For further information about multilib, look at here!

Friday, October 12, 2012

Install VLC Media Player using SBOPKG VLC Queue File!

VLC Media Player 

Large Orange VLC media player Traffic Cone Logo

VLC is a free and open source cross-platform multimedia player and framework that plays most multimedia files as well as DVD, Audio CD, VCD, and various streaming protocols.

For compiling VLC and its dependencies using a series of automated SlackBuild scripts under Slackware 14.0;
  1. firstly install SBOPKG from here simply using PKGTOOL, if there is no SBOPKG installed on your system, 
  2. create a plain TEXT file and rename it as "vlc.sqf", 
  3. copy the below green lines including ordered dependency package names into "vlc.sqf" file and save, 
  4. open a terminal emulator and become root by su - command (not plain su), 
  5. copy "vlc.sqf" file, you just created, to "/var/lib/sbopkg/queues", 
  6. run SBOPKG by sbopkg command, 
  7. synchronize SBOPKG with the remote repository, 
  8. load saved "vlc.sqf" queue file to SBOPKG by activating the selection using SPACE Key.  
  9. and process the loaded queue, 
  10. finally, have a fun with VLC Media Player :). 
Content of the VLC Media Player SBOPKG Queune File (vlc.sqf) - Slackware 14.0:
------ cut from here ------
------ cut from here ------

Saturday, October 6, 2012

Try Mayan Calendar Themed Lilo Splash!

cp /usr/doc/lilo-23.2/sample/slack14.0.2012.bmp /boot
nano /etc/lilo.conf
Replace the line  bitmap = /boot/slack.bmp with bitmap = /boot/slack14.0.2012.bmp and save file.

Friday, October 5, 2012

Compilation of 3.5.4 Linux Kernel on Slackware64 14.0

Hello Slackers;

I bought a new notebook (Ivy Bridge Micro-Architecture) and installed Slackware64 14.0 running on long term supported 3.2.29 Linux kernel. After installation, everything was good. A new notebook, a new release and a new kernel... While studying on Slackware in the next hours, OS suddenly freezed. Then, I experienced again the same thing a few more times. After googling the problem, I saw that many people had experienced the same problem on Ivy Bridge Platform using 3.2.x Linux kernel. Upgrading 3.2.x kernel to 3.5.x completely solved the freeze problem for me.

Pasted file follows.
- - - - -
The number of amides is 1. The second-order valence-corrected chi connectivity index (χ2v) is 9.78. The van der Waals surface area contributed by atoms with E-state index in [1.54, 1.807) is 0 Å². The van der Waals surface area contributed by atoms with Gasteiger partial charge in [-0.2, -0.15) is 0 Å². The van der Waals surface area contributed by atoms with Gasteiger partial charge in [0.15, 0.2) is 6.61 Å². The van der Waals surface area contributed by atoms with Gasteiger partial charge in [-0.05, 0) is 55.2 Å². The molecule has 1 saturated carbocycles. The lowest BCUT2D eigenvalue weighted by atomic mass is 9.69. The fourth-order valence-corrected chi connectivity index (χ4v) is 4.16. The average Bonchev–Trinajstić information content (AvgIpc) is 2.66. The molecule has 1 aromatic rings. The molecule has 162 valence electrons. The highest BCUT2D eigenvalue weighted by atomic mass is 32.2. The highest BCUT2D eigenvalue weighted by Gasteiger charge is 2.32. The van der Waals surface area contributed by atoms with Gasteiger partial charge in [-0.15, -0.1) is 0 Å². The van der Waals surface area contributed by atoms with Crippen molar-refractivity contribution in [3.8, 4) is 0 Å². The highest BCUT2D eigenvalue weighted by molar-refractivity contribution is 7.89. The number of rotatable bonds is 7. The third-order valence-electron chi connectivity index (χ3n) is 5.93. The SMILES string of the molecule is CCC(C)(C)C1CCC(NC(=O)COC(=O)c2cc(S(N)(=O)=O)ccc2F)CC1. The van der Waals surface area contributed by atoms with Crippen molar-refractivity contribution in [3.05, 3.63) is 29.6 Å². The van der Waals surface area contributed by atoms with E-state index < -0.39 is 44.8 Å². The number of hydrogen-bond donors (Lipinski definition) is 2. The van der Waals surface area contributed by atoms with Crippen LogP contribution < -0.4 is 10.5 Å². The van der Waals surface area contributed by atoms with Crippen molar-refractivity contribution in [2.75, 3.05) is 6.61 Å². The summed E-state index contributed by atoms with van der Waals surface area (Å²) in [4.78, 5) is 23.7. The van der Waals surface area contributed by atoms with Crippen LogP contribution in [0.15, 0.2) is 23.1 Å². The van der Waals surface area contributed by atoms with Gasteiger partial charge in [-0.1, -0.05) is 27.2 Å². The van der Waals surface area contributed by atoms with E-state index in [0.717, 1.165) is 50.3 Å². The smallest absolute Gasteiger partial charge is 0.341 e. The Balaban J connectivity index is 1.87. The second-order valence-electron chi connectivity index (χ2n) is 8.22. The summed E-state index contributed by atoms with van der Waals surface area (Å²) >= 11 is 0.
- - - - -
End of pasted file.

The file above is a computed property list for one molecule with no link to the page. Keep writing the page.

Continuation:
Below, I explained that how 3.5.4 linux kernel simply compiled and installed along side the 3.2.29 Linux kernel on Slackware64 14.0 using "config-huge-3.5.4.x64" kernel configuration file in "/testing/source" directory of the official Slackware tree (or Slackware installation DVD). You can also use one of the other kernel configuration files depending on your choice and os architecture.

For switching to the new kernel 3.5.4, open a terminal emulator and run the following commands correspondingly.

mkdir -p /usr/src

cd /usr/src



tar -jxvf linux-3.5.4.tar.bz2

rm linux-3.5.4.tar.bz2

rm linux

ln -s linux-3.5.4 linux

cd linux-3.5.4

Remove any existing kernel configuration file.

make clean

make mrproper

Download the kernel configuration file. (For Slackware 14.0 32-bit, download "../config-huge-3.5.4") 


mv config-huge-3.5.4.x64 .config

For additional kernel options, configure the kernel source by "make menuconfig" command and save the configuration.

make menuconfig

make all

make modules_install

cp arch/x86/boot/bzImage /boot/vmlinuz-huge-3.5.4

cp /boot/

cp .config /boot/config-huge-3.5.4
cd /boot

ln -s

nano /etc/lilo.conf

Add following lines, to create your new kernel section,  into "/etc/lilo.conf" file above or below the default kernel section by replacing X with your root partition device number and save.
image = /boot/vmlinuz-huge-3.5.4
  root = /dev/sdaX
  label = 3.5.4
Finally run "lilo" command and reboot system.


After booting into new kernel, you can check your new kernel version by: 

uname -r

Output of "uname -r" command should be "3.5.4".

For further information about kernel compilation, look at here and here.

Take care!